The Government may have to pull its multimillion-euro publicity campaign on domestic violence after victims said it insults them.
Ministers may also have to rethink aspects of their much-trumpeted Domestic Violence Bill after a lawyer warned that the courts and supports systems applying the existing laws are so under-resourced women and children would die before getting help.
Minister of state at the Justice Department David Stanton was shocked after coming face to face with victims as Women’s Aid published the latest frightening domestic violence statistics.
Mr Stanton apologised to two victims who gave testimony of their nightmarish abusive relationships and the battles they faced when they asked the law for protection.
He said: “I am upset by what I have heard and angry and I want to say that I am sorry for what has happened. It’s appalling, it’s shocking, it’s barbaric.”
However, he was particularly taken aback when one woman, who spoke anonymously for safety reasons, said she was disgusted by the Government’s high-profile ‘What would you do?’ campaign, which urges members of the public to report domestic violence.
“The angle of imploring the bystander disgusts real victims of domestic violence,” she said.
“What is needed is that money to support women at the frontline, to hold their hand, give them counselling, help their children. That money is wasted. That money was taken from Women’s Aid.”
The TV and poster campaign, which has cost close to a €1m a year since it was launched in 2016, has drawn repeated criticism, with the National Women’s Council of Ireland questioning its value from the start.
Publisher and broadcaster Norah Casey, who endured a violent marriage, challenged the minister to suspend it, saying it is wrong to encourage bystanders to report domestic violence when women who seek help themselves are often ignored by gardaí, left without protection, thrown into a brutal courts system, and made homeless.
“It’s insulting to me,” she said.
Mr Stanton, standing in for Justice Minister Charlie Flanagan, said he had listened carefully to what had been said.
“I am going to reflect on it and bring the suggestions back to my senior colleague,” he said.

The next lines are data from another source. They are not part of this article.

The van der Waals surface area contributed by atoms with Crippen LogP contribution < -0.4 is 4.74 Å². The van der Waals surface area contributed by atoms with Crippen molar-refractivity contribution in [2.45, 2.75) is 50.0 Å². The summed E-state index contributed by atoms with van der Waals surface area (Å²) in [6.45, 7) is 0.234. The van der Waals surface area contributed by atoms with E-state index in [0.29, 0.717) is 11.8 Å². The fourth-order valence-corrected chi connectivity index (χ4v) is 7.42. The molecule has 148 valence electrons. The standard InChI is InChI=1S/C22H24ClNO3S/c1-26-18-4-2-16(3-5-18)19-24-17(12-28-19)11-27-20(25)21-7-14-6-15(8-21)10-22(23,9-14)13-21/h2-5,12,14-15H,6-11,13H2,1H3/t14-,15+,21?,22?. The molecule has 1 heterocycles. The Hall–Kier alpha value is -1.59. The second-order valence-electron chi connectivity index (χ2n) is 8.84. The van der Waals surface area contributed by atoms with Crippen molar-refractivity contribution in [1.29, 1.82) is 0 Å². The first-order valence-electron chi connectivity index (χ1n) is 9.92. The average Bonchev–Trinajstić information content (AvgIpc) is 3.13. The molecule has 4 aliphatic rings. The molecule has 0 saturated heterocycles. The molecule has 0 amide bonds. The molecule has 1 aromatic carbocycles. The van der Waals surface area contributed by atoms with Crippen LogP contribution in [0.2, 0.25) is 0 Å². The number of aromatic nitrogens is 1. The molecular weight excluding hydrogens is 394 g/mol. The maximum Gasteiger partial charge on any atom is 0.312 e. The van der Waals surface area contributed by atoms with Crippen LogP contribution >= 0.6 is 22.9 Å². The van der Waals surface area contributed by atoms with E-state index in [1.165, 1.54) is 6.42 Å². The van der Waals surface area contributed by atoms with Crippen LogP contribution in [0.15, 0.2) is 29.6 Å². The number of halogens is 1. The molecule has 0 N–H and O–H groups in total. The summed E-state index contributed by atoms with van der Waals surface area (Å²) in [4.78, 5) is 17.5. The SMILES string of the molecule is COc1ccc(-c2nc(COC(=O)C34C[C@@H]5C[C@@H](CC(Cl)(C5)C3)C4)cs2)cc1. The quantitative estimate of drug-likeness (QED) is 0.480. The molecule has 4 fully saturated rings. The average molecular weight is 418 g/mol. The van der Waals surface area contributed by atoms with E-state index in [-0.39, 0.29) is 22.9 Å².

He referred to the new measures provided for in the Domestic Violence Bill, which aim to give victims easier access to barring orders, employ specialists to carry out risk assessments, allow testimony to be given by video link, and give children a voice in court.
However, family law expert Ursula Regan said: “The legislation reads very well but any legislation is only as good as the systems that support it.”
She said court facilities for family law cases are not acceptable with victims forced to consult solicitors in public places shared by their abusers, delays of many months to get court orders, and long waits for over-worked psychologists to assess children in what amounts to a “box-ticking exercise”.
She said conditions in the country’s largest family law court at Dolphin House in Dublin are not good enough.
“My concern as a practitioner is that the volume of work there is simply going to grind to a halt and it is only a matter of time before there is a very major and tragic incident that is going to happen,” said Ms Regan.
Women’s Aid dealt with 21,451 calls and visits last year, during which 15,833 disclosures of domestic violence were made. In addition, there were 3,552 disclosures of child abuse.
The organisation, which runs the national 24-hour helpline, found that 28% of women contacting them were being abused by a partner they had already separated from, showing that the violence continued even after they ended the relationship.
One in three said that gardaí were unhelpful when they sought help. Women’s Aid director Margaret Martin called for an overhaul of the courts and support systems.
Women’s Aid: 1800 341 900